21
Jun

Mexico’s stars relax by playing beach soccer with Brazilian locals

Fresh from Tuesday’s valiant 0-0 draw with Brazil, the Mexico squad decided to show off their beach soccer skills. Instead of preparing for the crucial clash with Group A rivals Croatia on Monday, the players stripped down to their Speedos and invited some lucky locals to join in the fun:

El Tri forward Marco Fabian looked most at home on the shore — his silky flicks and delicate touches wowed spectators. Mexican teammate Javier “Chicharito” Hernandez was given a stint between the sticks. On this showing, the Little Pea should stick to what he does best — goal poaching:

When the sandy spectacle reached its climax, the players mingled with other locals, signing autographs and posing for photos. All the players came away from the beach unscathed, to the delight of Mexican supporters everywhere.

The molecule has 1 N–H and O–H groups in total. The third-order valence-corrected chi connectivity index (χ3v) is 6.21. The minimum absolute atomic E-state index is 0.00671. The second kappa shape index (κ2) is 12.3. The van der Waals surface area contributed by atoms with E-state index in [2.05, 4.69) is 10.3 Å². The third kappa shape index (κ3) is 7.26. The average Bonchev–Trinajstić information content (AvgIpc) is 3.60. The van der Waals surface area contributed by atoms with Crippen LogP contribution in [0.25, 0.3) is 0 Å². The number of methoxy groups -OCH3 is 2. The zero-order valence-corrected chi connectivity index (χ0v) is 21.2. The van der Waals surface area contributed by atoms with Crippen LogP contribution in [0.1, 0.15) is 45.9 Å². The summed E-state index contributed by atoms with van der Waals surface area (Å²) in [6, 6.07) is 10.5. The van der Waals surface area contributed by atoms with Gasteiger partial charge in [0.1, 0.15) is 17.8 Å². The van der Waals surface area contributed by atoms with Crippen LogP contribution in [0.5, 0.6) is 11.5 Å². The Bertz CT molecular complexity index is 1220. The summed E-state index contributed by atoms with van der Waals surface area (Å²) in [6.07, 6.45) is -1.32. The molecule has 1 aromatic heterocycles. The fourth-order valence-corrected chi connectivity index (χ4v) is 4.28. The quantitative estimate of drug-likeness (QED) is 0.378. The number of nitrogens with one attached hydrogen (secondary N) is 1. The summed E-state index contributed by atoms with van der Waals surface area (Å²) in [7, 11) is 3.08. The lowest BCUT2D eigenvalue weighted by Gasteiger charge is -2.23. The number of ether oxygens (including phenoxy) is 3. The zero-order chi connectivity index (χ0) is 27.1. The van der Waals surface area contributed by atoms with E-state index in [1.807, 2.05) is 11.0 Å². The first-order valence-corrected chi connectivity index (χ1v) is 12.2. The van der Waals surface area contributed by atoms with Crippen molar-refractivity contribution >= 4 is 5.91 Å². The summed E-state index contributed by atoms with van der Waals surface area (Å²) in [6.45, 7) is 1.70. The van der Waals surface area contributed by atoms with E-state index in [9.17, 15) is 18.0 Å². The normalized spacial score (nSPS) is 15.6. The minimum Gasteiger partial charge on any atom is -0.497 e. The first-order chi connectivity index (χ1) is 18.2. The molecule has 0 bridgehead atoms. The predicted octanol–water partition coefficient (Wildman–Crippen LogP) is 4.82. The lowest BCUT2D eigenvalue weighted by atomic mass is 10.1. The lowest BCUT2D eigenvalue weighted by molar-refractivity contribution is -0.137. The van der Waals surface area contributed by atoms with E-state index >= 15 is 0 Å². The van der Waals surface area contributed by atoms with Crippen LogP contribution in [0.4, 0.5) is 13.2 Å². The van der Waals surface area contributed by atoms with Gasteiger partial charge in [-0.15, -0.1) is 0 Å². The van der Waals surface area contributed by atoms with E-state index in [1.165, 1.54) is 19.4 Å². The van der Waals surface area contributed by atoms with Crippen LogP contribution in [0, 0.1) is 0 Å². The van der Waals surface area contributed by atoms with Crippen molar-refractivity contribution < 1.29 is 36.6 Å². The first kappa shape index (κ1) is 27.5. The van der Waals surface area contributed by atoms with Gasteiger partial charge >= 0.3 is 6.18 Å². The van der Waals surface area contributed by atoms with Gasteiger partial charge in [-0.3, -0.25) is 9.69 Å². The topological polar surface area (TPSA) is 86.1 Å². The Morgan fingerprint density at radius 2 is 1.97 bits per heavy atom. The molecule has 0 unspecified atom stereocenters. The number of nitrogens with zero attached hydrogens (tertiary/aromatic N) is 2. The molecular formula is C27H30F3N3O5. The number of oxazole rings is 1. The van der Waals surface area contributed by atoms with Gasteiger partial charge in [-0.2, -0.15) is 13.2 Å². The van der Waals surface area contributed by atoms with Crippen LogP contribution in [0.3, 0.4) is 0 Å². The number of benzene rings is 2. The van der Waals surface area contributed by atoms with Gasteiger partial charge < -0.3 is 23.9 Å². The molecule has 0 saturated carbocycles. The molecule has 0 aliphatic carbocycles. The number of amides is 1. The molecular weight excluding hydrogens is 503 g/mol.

(H/T: NESN)

12
Jun

2014 World Cup Opening Match: A running diary of highs and lows

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The World Cup opener had almost everything you could have expected; golazos from Neymar, bikini-clad females in the stands, lights going out in the stadium, a controversial penalty for the home team, Pitbull in capri pants. You know, no big surprises.

Still, it was an enthralling couple hours for anyone who feverishly awaited this day — so much so that you probably didn’t pick up on a few things. Luckily, we kept a running diary of the events, from the opening ceremony right down to the last kick:

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6
Jun

Croatia’s Eduardo da Silva to sing both national anthems in World Cup opener

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Croatia striker Eduardo da Silva will sing both national anthems ahead of the 2014 World Cup opener against Brazil, according to his mother.